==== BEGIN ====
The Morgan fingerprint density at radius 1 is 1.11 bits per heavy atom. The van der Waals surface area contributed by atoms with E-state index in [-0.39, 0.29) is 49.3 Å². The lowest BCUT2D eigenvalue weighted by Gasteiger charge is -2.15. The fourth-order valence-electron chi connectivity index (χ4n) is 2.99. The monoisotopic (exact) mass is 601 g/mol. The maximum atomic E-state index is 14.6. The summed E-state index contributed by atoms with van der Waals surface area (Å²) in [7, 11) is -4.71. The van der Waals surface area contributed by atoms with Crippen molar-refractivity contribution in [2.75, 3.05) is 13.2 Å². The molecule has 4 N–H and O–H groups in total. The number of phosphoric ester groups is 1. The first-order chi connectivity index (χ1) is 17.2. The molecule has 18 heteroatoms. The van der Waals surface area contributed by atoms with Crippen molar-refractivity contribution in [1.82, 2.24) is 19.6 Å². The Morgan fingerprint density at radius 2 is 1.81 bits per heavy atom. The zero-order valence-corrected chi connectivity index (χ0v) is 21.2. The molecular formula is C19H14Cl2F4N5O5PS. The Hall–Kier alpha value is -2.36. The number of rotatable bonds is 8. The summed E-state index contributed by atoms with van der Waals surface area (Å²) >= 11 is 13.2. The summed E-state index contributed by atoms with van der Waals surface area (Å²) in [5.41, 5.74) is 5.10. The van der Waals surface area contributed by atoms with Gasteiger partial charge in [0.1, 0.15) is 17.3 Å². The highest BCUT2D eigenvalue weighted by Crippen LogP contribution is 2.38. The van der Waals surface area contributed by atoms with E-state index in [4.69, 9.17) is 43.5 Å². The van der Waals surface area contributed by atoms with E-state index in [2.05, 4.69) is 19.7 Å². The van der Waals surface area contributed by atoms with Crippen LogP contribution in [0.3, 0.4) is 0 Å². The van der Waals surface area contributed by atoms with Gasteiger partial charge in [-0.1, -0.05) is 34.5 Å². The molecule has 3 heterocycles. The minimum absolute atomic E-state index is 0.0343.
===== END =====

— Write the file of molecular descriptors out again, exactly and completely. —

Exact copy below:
The Morgan fingerprint density at radius 1 is 1.11 bits per heavy atom. The van der Waals surface area contributed by atoms with E-state index in [-0.39, 0.29) is 49.3 Å². The lowest BCUT2D eigenvalue weighted by Gasteiger charge is -2.15. The fourth-order valence-electron chi connectivity index (χ4n) is 2.99. The monoisotopic (exact) mass is 601 g/mol. The maximum atomic E-state index is 14.6. The summed E-state index contributed by atoms with van der Waals surface area (Å²) in [7, 11) is -4.71. The van der Waals surface area contributed by atoms with Crippen molar-refractivity contribution in [2.75, 3.05) is 13.2 Å². The molecule has 4 N–H and O–H groups in total. The number of phosphoric ester groups is 1. The first-order chi connectivity index (χ1) is 17.2. The molecule has 18 heteroatoms. The van der Waals surface area contributed by atoms with Crippen molar-refractivity contribution in [1.82, 2.24) is 19.6 Å². The Morgan fingerprint density at radius 2 is 1.81 bits per heavy atom. The zero-order valence-corrected chi connectivity index (χ0v) is 21.2. The molecular formula is C19H14Cl2F4N5O5PS. The Hall–Kier alpha value is -2.36. The number of rotatable bonds is 8. The summed E-state index contributed by atoms with van der Waals surface area (Å²) >= 11 is 13.2. The summed E-state index contributed by atoms with van der Waals surface area (Å²) in [5.41, 5.74) is 5.10. The van der Waals surface area contributed by atoms with Gasteiger partial charge in [0.1, 0.15) is 17.3 Å². The highest BCUT2D eigenvalue weighted by Crippen LogP contribution is 2.38. The van der Waals surface area contributed by atoms with E-state index in [4.69, 9.17) is 43.5 Å². The van der Waals surface area contributed by atoms with E-state index in [2.05, 4.69) is 19.7 Å². The van der Waals surface area contributed by atoms with Crippen LogP contribution in [0.3, 0.4) is 0 Å². The van der Waals surface area contributed by atoms with Gasteiger partial charge in [-0.1, -0.05) is 34.5 Å². The molecule has 3 heterocycles. The minimum absolute atomic E-state index is 0.0343.